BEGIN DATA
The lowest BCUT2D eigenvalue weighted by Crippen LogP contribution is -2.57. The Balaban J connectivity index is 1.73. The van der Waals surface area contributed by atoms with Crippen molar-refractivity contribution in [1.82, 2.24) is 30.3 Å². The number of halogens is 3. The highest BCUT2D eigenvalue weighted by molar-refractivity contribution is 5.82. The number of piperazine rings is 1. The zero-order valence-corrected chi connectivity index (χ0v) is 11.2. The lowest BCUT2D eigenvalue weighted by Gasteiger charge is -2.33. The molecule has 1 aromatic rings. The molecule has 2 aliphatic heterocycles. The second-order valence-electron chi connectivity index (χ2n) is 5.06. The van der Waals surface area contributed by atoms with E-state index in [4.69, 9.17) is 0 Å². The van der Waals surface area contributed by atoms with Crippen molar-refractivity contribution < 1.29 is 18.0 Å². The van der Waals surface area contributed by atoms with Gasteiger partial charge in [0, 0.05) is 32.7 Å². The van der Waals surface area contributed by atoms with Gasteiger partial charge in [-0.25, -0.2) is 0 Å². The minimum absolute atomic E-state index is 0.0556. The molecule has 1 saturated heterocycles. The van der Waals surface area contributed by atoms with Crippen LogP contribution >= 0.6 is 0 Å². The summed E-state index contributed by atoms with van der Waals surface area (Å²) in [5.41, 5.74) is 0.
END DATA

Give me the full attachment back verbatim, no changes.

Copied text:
The lowest BCUT2D eigenvalue weighted by Crippen LogP contribution is -2.57. The Balaban J connectivity index is 1.73. The van der Waals surface area contributed by atoms with Crippen molar-refractivity contribution in [1.82, 2.24) is 30.3 Å². The number of halogens is 3. The highest BCUT2D eigenvalue weighted by molar-refractivity contribution is 5.82. The number of piperazine rings is 1. The zero-order valence-corrected chi connectivity index (χ0v) is 11.2. The lowest BCUT2D eigenvalue weighted by Gasteiger charge is -2.33. The molecule has 1 aromatic rings. The molecule has 2 aliphatic heterocycles. The second-order valence-electron chi connectivity index (χ2n) is 5.06. The van der Waals surface area contributed by atoms with E-state index in [4.69, 9.17) is 0 Å². The van der Waals surface area contributed by atoms with Crippen molar-refractivity contribution < 1.29 is 18.0 Å². The van der Waals surface area contributed by atoms with Gasteiger partial charge in [0, 0.05) is 32.7 Å². The van der Waals surface area contributed by atoms with Gasteiger partial charge in [-0.25, -0.2) is 0 Å². The minimum absolute atomic E-state index is 0.0556. The molecule has 1 saturated heterocycles. The van der Waals surface area contributed by atoms with Crippen LogP contribution >= 0.6 is 0 Å². The summed E-state index contributed by atoms with van der Waals surface area (Å²) in [5.41, 5.74) is 0.